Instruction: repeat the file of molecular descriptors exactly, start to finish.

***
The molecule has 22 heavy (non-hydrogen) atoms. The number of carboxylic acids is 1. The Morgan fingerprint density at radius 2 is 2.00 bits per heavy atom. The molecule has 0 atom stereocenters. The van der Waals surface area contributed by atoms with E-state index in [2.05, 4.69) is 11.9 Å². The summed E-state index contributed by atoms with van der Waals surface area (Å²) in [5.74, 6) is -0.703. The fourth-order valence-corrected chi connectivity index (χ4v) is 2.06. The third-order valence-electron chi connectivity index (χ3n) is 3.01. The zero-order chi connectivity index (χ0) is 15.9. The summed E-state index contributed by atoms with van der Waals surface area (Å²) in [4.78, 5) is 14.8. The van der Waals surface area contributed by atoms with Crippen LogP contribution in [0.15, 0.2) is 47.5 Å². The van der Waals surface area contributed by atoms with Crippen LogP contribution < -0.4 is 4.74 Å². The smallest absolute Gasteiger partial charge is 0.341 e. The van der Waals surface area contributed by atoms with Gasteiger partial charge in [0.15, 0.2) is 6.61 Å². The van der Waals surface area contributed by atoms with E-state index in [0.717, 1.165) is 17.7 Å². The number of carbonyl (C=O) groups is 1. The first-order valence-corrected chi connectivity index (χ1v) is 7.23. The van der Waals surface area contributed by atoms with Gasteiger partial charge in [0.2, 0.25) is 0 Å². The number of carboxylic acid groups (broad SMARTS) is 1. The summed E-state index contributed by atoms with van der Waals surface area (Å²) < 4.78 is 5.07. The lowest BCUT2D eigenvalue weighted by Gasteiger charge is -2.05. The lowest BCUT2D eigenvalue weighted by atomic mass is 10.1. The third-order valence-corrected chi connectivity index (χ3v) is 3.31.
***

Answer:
The molecule has 22 heavy (non-hydrogen) atoms. The number of carboxylic acids is 1. The Morgan fingerprint density at radius 2 is 2.00 bits per heavy atom. The molecule has 0 atom stereocenters. The van der Waals surface area contributed by atoms with E-state index in [2.05, 4.69) is 11.9 Å². The summed E-state index contributed by atoms with van der Waals surface area (Å²) in [5.74, 6) is -0.703. The fourth-order valence-corrected chi connectivity index (χ4v) is 2.06. The third-order valence-electron chi connectivity index (χ3n) is 3.01. The zero-order chi connectivity index (χ0) is 15.9. The summed E-state index contributed by atoms with van der Waals surface area (Å²) in [4.78, 5) is 14.8. The van der Waals surface area contributed by atoms with Crippen LogP contribution in [0.15, 0.2) is 47.5 Å². The van der Waals surface area contributed by atoms with Crippen LogP contribution < -0.4 is 4.74 Å². The smallest absolute Gasteiger partial charge is 0.341 e. The van der Waals surface area contributed by atoms with Gasteiger partial charge in [0.15, 0.2) is 6.61 Å². The van der Waals surface area contributed by atoms with E-state index in [0.717, 1.165) is 17.7 Å². The number of carbonyl (C=O) groups is 1. The first-order valence-corrected chi connectivity index (χ1v) is 7.23. The van der Waals surface area contributed by atoms with Gasteiger partial charge in [0.2, 0.25) is 0 Å². The number of carboxylic acid groups (broad SMARTS) is 1. The summed E-state index contributed by atoms with van der Waals surface area (Å²) < 4.78 is 5.07. The lowest BCUT2D eigenvalue weighted by Gasteiger charge is -2.05. The lowest BCUT2D eigenvalue weighted by atomic mass is 10.1. The third-order valence-corrected chi connectivity index (χ3v) is 3.31.